PTSD is a tricky beast. While the diagnostic symptoms like nightmares, flashbacks, emotional and physical reactions to triggers, avoidance, increased negative impacts, and sometimes dissociative occurrences are across the board, from what I have seen, navigating PTSD and its impacts are different for everyone. Just as the trauma a person experience is unique to them, so is the recovery. It is so unique that multiple people can experience the same events but not experience PTSD. Like I said, it’s a tricky beast.
That being said, this is all written from my own personal experience of learning to navigate my PTSD. What I share may or may not help you and is not to replace the advice of a professional.
What works for me is unique to me but may give you some recovery ideas.
Admit My Trauma
The first step in my learning to navigate PTSD was admitting I have trauma. It was also the most difficult. I did not want to share my trauma with anyone because I thought it would hurt them. But going through FHE allowed me to be able to have a safe space to admit what happened. I was able to share my secrets that I had buried deep down with safe people and not hurt them.
Have a Safe Space
I NEEDED the safety of FHE and the distance from day-to-day life to admit my secrets. This safety allowed me to explore how my trauma-impacted me, share detailed memories with professionals, and begin to accept my trauma. At home, I have a safe space in my mind that I can go to (under the palm trees at FHE) after experiencing memory or flashback. The memory of my safe space helps me regulate after an uncomfortable experience.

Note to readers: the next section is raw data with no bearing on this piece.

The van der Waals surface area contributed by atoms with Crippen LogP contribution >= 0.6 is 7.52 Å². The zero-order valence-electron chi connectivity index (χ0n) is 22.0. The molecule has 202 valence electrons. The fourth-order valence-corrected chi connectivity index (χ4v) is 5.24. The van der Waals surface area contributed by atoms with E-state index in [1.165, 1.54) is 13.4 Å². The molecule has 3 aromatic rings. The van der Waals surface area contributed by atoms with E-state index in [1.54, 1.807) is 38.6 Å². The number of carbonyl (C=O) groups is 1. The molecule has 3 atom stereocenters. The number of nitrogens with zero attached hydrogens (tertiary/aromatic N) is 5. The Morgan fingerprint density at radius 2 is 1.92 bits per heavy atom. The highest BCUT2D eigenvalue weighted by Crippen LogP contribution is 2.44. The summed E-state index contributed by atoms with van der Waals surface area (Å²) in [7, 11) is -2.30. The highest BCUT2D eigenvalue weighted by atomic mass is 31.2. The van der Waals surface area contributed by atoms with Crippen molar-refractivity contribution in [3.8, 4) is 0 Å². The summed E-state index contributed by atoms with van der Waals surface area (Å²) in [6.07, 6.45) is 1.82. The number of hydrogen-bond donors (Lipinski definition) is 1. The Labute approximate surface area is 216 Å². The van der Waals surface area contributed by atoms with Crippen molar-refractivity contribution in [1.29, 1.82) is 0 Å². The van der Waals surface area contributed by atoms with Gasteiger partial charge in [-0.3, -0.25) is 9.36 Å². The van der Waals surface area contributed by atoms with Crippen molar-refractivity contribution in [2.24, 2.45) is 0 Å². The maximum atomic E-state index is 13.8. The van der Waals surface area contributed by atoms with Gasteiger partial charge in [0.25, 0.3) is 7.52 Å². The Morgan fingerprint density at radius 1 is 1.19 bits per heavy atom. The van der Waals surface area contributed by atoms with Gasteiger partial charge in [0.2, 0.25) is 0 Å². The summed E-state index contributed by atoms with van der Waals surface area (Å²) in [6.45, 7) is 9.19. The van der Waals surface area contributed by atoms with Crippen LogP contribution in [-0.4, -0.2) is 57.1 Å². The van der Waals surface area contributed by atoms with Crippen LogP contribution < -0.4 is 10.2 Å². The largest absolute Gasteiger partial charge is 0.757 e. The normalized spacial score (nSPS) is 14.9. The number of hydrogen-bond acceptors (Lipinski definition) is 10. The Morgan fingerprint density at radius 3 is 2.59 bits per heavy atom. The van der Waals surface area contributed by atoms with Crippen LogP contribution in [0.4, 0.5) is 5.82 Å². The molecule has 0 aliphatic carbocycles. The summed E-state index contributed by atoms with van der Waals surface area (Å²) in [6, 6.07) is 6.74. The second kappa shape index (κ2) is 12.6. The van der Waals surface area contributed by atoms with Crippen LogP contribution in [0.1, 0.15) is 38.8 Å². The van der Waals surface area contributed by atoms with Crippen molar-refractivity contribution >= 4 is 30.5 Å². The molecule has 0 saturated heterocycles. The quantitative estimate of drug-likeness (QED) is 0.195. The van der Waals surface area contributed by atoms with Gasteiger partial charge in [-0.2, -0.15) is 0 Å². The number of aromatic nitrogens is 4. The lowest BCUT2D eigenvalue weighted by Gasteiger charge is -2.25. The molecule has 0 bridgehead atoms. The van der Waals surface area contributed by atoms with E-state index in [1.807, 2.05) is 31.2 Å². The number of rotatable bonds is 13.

Another key to my acceptance has been to create a different view of my trauma. I like movies and since I have young kids, Disney movies are a part of my daily life and a tool I have used to help me view my trauma in a less scary way. For example, in the movie Frozen, when Kristoff comes home to the trolls, they all roll up at once and it is overwhelming to him because all the trolls want his attention. That’s how I view my trauma; sometimes it seems to roll up on me all at once. By changing the view of my trauma into something I am not afraid of, it helps me reduce the fear around navigating it and allows me to assess what the trigger may have been.